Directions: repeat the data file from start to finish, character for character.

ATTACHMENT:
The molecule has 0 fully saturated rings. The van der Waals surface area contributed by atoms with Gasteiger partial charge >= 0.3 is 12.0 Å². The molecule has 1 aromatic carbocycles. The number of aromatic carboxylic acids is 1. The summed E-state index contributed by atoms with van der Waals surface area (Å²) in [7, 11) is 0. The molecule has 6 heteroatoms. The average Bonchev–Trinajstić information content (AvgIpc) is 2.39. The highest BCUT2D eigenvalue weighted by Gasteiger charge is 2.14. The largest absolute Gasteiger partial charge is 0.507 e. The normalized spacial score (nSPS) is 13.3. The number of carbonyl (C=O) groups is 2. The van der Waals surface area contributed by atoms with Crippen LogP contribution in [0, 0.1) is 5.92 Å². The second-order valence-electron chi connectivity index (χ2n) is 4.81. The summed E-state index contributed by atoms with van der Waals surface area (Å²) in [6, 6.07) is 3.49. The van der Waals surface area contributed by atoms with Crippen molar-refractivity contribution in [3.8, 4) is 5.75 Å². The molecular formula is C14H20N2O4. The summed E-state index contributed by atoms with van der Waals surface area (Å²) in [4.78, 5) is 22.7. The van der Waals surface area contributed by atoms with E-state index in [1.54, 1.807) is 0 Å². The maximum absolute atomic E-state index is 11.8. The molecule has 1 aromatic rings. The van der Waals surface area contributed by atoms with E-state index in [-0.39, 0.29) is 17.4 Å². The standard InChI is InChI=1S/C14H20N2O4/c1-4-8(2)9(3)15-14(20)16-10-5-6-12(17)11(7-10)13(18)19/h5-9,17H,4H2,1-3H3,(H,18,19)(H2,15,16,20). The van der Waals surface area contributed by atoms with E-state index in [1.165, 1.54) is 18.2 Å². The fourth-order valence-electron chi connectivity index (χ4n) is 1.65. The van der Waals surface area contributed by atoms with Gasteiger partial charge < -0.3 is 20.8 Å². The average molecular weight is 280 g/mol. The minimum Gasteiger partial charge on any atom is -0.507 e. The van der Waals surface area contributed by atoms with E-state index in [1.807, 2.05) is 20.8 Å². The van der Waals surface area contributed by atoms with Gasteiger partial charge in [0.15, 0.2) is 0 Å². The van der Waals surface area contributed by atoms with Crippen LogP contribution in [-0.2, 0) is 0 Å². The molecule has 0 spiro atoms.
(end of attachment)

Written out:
The molecule has 0 fully saturated rings. The van der Waals surface area contributed by atoms with Gasteiger partial charge >= 0.3 is 12.0 Å². The molecule has 1 aromatic carbocycles. The number of aromatic carboxylic acids is 1. The summed E-state index contributed by atoms with van der Waals surface area (Å²) in [7, 11) is 0. The molecule has 6 heteroatoms. The average Bonchev–Trinajstić information content (AvgIpc) is 2.39. The highest BCUT2D eigenvalue weighted by Gasteiger charge is 2.14. The largest absolute Gasteiger partial charge is 0.507 e. The normalized spacial score (nSPS) is 13.3. The number of carbonyl (C=O) groups is 2. The van der Waals surface area contributed by atoms with Crippen LogP contribution in [0, 0.1) is 5.92 Å². The second-order valence-electron chi connectivity index (χ2n) is 4.81. The summed E-state index contributed by atoms with van der Waals surface area (Å²) in [6, 6.07) is 3.49. The van der Waals surface area contributed by atoms with Crippen molar-refractivity contribution in [3.8, 4) is 5.75 Å². The molecular formula is C14H20N2O4. The summed E-state index contributed by atoms with van der Waals surface area (Å²) in [4.78, 5) is 22.7. The van der Waals surface area contributed by atoms with E-state index in [1.54, 1.807) is 0 Å². The maximum absolute atomic E-state index is 11.8. The molecule has 1 aromatic rings. The van der Waals surface area contributed by atoms with E-state index in [-0.39, 0.29) is 17.4 Å². The standard InChI is InChI=1S/C14H20N2O4/c1-4-8(2)9(3)15-14(20)16-10-5-6-12(17)11(7-10)13(18)19/h5-9,17H,4H2,1-3H3,(H,18,19)(H2,15,16,20). The van der Waals surface area contributed by atoms with E-state index in [1.165, 1.54) is 18.2 Å². The fourth-order valence-electron chi connectivity index (χ4n) is 1.65. The van der Waals surface area contributed by atoms with Gasteiger partial charge < -0.3 is 20.8 Å². The average molecular weight is 280 g/mol. The minimum Gasteiger partial charge on any atom is -0.507 e. The van der Waals surface area contributed by atoms with E-state index in [1.807, 2.05) is 20.8 Å². The van der Waals surface area contributed by atoms with Gasteiger partial charge in [0.15, 0.2) is 0 Å². The van der Waals surface area contributed by atoms with Crippen LogP contribution in [-0.2, 0) is 0 Å². The molecule has 0 spiro atoms.